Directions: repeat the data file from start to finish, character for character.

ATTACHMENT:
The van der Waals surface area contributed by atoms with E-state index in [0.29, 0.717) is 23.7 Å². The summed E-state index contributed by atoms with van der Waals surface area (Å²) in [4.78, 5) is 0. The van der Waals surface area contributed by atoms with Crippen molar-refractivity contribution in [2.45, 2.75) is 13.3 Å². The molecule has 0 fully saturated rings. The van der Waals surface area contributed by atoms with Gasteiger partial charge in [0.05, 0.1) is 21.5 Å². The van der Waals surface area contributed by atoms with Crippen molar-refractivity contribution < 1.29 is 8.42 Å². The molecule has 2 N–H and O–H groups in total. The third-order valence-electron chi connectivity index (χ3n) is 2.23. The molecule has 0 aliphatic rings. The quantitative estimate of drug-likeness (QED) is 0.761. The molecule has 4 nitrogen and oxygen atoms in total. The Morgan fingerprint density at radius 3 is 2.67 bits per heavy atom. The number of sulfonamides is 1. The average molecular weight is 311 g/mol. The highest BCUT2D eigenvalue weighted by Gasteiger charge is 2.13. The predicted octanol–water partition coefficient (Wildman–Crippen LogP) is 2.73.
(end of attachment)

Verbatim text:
The van der Waals surface area contributed by atoms with E-state index in [0.29, 0.717) is 23.7 Å². The summed E-state index contributed by atoms with van der Waals surface area (Å²) in [4.78, 5) is 0. The van der Waals surface area contributed by atoms with Crippen molar-refractivity contribution in [2.45, 2.75) is 13.3 Å². The molecule has 0 fully saturated rings. The van der Waals surface area contributed by atoms with Gasteiger partial charge in [0.05, 0.1) is 21.5 Å². The van der Waals surface area contributed by atoms with Crippen molar-refractivity contribution < 1.29 is 8.42 Å². The molecule has 2 N–H and O–H groups in total. The third-order valence-electron chi connectivity index (χ3n) is 2.23. The molecule has 0 aliphatic rings. The quantitative estimate of drug-likeness (QED) is 0.761. The molecule has 4 nitrogen and oxygen atoms in total. The Morgan fingerprint density at radius 3 is 2.67 bits per heavy atom. The number of sulfonamides is 1. The average molecular weight is 311 g/mol. The highest BCUT2D eigenvalue weighted by Gasteiger charge is 2.13. The predicted octanol–water partition coefficient (Wildman–Crippen LogP) is 2.73.